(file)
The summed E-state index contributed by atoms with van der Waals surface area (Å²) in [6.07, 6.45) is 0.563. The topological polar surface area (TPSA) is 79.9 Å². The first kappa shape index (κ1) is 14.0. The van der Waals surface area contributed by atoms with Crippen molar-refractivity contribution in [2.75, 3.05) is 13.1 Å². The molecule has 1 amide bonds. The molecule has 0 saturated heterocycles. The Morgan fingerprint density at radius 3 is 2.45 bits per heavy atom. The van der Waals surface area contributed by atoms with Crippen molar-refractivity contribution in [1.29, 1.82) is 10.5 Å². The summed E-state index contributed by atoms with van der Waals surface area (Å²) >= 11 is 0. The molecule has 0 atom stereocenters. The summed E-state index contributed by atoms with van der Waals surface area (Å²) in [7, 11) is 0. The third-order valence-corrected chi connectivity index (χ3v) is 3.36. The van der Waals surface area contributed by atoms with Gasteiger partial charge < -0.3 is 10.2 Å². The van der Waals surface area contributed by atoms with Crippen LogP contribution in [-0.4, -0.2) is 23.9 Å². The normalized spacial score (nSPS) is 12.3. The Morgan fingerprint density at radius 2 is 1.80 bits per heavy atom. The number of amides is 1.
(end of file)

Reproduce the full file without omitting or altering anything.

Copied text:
The summed E-state index contributed by atoms with van der Waals surface area (Å²) in [6.07, 6.45) is 0.563. The topological polar surface area (TPSA) is 79.9 Å². The first kappa shape index (κ1) is 14.0. The van der Waals surface area contributed by atoms with Crippen molar-refractivity contribution in [2.75, 3.05) is 13.1 Å². The molecule has 1 amide bonds. The molecule has 0 saturated heterocycles. The Morgan fingerprint density at radius 3 is 2.45 bits per heavy atom. The van der Waals surface area contributed by atoms with Crippen molar-refractivity contribution in [1.29, 1.82) is 10.5 Å². The summed E-state index contributed by atoms with van der Waals surface area (Å²) >= 11 is 0. The molecule has 0 atom stereocenters. The summed E-state index contributed by atoms with van der Waals surface area (Å²) in [7, 11) is 0. The third-order valence-corrected chi connectivity index (χ3v) is 3.36. The van der Waals surface area contributed by atoms with Gasteiger partial charge < -0.3 is 10.2 Å². The van der Waals surface area contributed by atoms with Crippen LogP contribution in [-0.4, -0.2) is 23.9 Å². The normalized spacial score (nSPS) is 12.3. The Morgan fingerprint density at radius 2 is 1.80 bits per heavy atom. The number of amides is 1.